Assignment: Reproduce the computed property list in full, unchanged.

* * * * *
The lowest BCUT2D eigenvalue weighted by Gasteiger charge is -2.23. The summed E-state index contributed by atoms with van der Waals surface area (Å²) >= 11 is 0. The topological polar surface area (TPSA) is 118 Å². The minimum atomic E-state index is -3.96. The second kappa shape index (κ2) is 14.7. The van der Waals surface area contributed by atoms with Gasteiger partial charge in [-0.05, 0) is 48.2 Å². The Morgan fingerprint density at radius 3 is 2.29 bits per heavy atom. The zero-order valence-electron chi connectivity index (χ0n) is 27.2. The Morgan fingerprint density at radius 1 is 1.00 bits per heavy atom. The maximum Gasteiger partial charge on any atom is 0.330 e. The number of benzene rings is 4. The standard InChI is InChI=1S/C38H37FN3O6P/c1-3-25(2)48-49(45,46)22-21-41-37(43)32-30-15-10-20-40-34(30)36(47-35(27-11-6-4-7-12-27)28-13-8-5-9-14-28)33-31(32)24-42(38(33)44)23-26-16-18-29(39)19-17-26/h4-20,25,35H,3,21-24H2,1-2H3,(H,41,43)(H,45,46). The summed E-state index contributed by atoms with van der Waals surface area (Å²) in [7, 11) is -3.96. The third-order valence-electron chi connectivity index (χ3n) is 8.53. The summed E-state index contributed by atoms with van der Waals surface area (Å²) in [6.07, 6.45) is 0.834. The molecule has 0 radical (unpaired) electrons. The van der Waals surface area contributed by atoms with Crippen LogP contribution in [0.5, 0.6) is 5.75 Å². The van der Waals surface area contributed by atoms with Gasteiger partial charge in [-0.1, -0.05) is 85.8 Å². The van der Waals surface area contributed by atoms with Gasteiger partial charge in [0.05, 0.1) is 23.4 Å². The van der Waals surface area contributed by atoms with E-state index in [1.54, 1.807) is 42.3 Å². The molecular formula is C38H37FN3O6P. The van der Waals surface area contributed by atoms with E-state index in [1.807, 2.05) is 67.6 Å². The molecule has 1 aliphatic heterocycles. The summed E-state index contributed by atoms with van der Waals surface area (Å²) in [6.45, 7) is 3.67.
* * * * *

The lowest BCUT2D eigenvalue weighted by Gasteiger charge is -2.23. The summed E-state index contributed by atoms with van der Waals surface area (Å²) >= 11 is 0. The topological polar surface area (TPSA) is 118 Å². The minimum atomic E-state index is -3.96. The second kappa shape index (κ2) is 14.7. The van der Waals surface area contributed by atoms with Gasteiger partial charge in [-0.05, 0) is 48.2 Å². The Morgan fingerprint density at radius 3 is 2.29 bits per heavy atom. The zero-order valence-electron chi connectivity index (χ0n) is 27.2. The Morgan fingerprint density at radius 1 is 1.00 bits per heavy atom. The maximum Gasteiger partial charge on any atom is 0.330 e. The number of benzene rings is 4. The standard InChI is InChI=1S/C38H37FN3O6P/c1-3-25(2)48-49(45,46)22-21-41-37(43)32-30-15-10-20-40-34(30)36(47-35(27-11-6-4-7-12-27)28-13-8-5-9-14-28)33-31(32)24-42(38(33)44)23-26-16-18-29(39)19-17-26/h4-20,25,35H,3,21-24H2,1-2H3,(H,41,43)(H,45,46). The summed E-state index contributed by atoms with van der Waals surface area (Å²) in [7, 11) is -3.96. The third-order valence-electron chi connectivity index (χ3n) is 8.53. The summed E-state index contributed by atoms with van der Waals surface area (Å²) in [6.07, 6.45) is 0.834. The molecule has 0 radical (unpaired) electrons. The van der Waals surface area contributed by atoms with Crippen LogP contribution in [0.5, 0.6) is 5.75 Å². The van der Waals surface area contributed by atoms with Gasteiger partial charge in [-0.1, -0.05) is 85.8 Å². The van der Waals surface area contributed by atoms with Gasteiger partial charge in [0.05, 0.1) is 23.4 Å². The van der Waals surface area contributed by atoms with E-state index in [1.54, 1.807) is 42.3 Å². The molecular formula is C38H37FN3O6P. The van der Waals surface area contributed by atoms with E-state index in [1.807, 2.05) is 67.6 Å². The molecule has 1 aliphatic heterocycles. The summed E-state index contributed by atoms with van der Waals surface area (Å²) in [6.45, 7) is 3.67.